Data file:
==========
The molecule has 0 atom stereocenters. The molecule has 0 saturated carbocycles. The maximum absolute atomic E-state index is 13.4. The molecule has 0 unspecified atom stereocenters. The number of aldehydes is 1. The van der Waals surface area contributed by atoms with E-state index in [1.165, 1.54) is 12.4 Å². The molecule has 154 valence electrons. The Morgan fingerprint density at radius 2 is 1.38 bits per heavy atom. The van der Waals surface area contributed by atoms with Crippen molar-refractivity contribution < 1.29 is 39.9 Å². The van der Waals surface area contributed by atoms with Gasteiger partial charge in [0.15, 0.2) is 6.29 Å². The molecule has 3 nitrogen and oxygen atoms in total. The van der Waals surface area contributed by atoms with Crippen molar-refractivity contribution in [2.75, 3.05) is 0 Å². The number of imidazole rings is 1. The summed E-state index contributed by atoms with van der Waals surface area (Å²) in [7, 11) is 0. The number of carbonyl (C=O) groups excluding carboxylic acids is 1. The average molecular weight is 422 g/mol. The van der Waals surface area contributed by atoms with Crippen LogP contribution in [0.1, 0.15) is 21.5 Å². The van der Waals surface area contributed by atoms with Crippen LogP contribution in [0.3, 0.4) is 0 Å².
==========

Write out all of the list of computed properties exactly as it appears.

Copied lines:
The molecule has 0 atom stereocenters. The molecule has 0 saturated carbocycles. The maximum absolute atomic E-state index is 13.4. The molecule has 0 unspecified atom stereocenters. The number of aldehydes is 1. The van der Waals surface area contributed by atoms with E-state index in [1.165, 1.54) is 12.4 Å². The molecule has 154 valence electrons. The Morgan fingerprint density at radius 2 is 1.38 bits per heavy atom. The van der Waals surface area contributed by atoms with Crippen molar-refractivity contribution < 1.29 is 39.9 Å². The van der Waals surface area contributed by atoms with Gasteiger partial charge in [0.15, 0.2) is 6.29 Å². The molecule has 3 nitrogen and oxygen atoms in total. The van der Waals surface area contributed by atoms with Crippen molar-refractivity contribution in [2.75, 3.05) is 0 Å². The number of imidazole rings is 1. The summed E-state index contributed by atoms with van der Waals surface area (Å²) in [7, 11) is 0. The number of carbonyl (C=O) groups excluding carboxylic acids is 1. The average molecular weight is 422 g/mol. The van der Waals surface area contributed by atoms with Crippen LogP contribution in [0.1, 0.15) is 21.5 Å². The van der Waals surface area contributed by atoms with Crippen LogP contribution in [0.3, 0.4) is 0 Å².